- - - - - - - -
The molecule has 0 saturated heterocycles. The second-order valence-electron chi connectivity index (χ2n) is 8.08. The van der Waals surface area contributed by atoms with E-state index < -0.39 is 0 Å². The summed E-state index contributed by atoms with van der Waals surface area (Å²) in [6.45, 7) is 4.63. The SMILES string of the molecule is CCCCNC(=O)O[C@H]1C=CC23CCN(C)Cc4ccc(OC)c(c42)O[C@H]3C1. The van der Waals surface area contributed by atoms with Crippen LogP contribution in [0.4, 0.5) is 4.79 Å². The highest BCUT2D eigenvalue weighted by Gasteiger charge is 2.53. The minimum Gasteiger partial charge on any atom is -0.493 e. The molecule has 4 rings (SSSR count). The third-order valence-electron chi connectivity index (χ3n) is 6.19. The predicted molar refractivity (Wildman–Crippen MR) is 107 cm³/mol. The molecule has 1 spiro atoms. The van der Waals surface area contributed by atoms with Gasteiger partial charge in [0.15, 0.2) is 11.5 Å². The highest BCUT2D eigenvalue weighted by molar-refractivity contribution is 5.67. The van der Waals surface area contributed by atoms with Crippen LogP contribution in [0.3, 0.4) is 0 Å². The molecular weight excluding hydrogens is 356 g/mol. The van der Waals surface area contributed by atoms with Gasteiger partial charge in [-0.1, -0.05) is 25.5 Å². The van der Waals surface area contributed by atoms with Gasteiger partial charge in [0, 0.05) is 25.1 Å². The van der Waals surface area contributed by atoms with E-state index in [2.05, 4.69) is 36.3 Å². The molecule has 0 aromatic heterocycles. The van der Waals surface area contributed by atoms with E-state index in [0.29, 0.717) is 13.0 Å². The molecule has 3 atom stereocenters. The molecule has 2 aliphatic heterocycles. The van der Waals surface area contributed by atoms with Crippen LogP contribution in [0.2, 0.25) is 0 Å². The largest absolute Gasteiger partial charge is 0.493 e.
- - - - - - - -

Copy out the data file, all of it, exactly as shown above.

The molecule has 0 saturated heterocycles. The second-order valence-electron chi connectivity index (χ2n) is 8.08. The van der Waals surface area contributed by atoms with E-state index < -0.39 is 0 Å². The summed E-state index contributed by atoms with van der Waals surface area (Å²) in [6.45, 7) is 4.63. The SMILES string of the molecule is CCCCNC(=O)O[C@H]1C=CC23CCN(C)Cc4ccc(OC)c(c42)O[C@H]3C1. The van der Waals surface area contributed by atoms with Crippen LogP contribution in [0.4, 0.5) is 4.79 Å². The highest BCUT2D eigenvalue weighted by Gasteiger charge is 2.53. The minimum Gasteiger partial charge on any atom is -0.493 e. The molecule has 4 rings (SSSR count). The third-order valence-electron chi connectivity index (χ3n) is 6.19. The predicted molar refractivity (Wildman–Crippen MR) is 107 cm³/mol. The molecule has 1 spiro atoms. The van der Waals surface area contributed by atoms with Gasteiger partial charge in [0.15, 0.2) is 11.5 Å². The highest BCUT2D eigenvalue weighted by molar-refractivity contribution is 5.67. The van der Waals surface area contributed by atoms with Crippen LogP contribution in [0.3, 0.4) is 0 Å². The molecular weight excluding hydrogens is 356 g/mol. The van der Waals surface area contributed by atoms with Gasteiger partial charge in [-0.1, -0.05) is 25.5 Å². The van der Waals surface area contributed by atoms with Gasteiger partial charge in [0, 0.05) is 25.1 Å². The van der Waals surface area contributed by atoms with E-state index in [2.05, 4.69) is 36.3 Å². The molecule has 0 aromatic heterocycles. The van der Waals surface area contributed by atoms with E-state index in [0.29, 0.717) is 13.0 Å². The molecule has 3 atom stereocenters. The molecule has 2 aliphatic heterocycles. The van der Waals surface area contributed by atoms with Crippen LogP contribution in [0.2, 0.25) is 0 Å². The largest absolute Gasteiger partial charge is 0.493 e.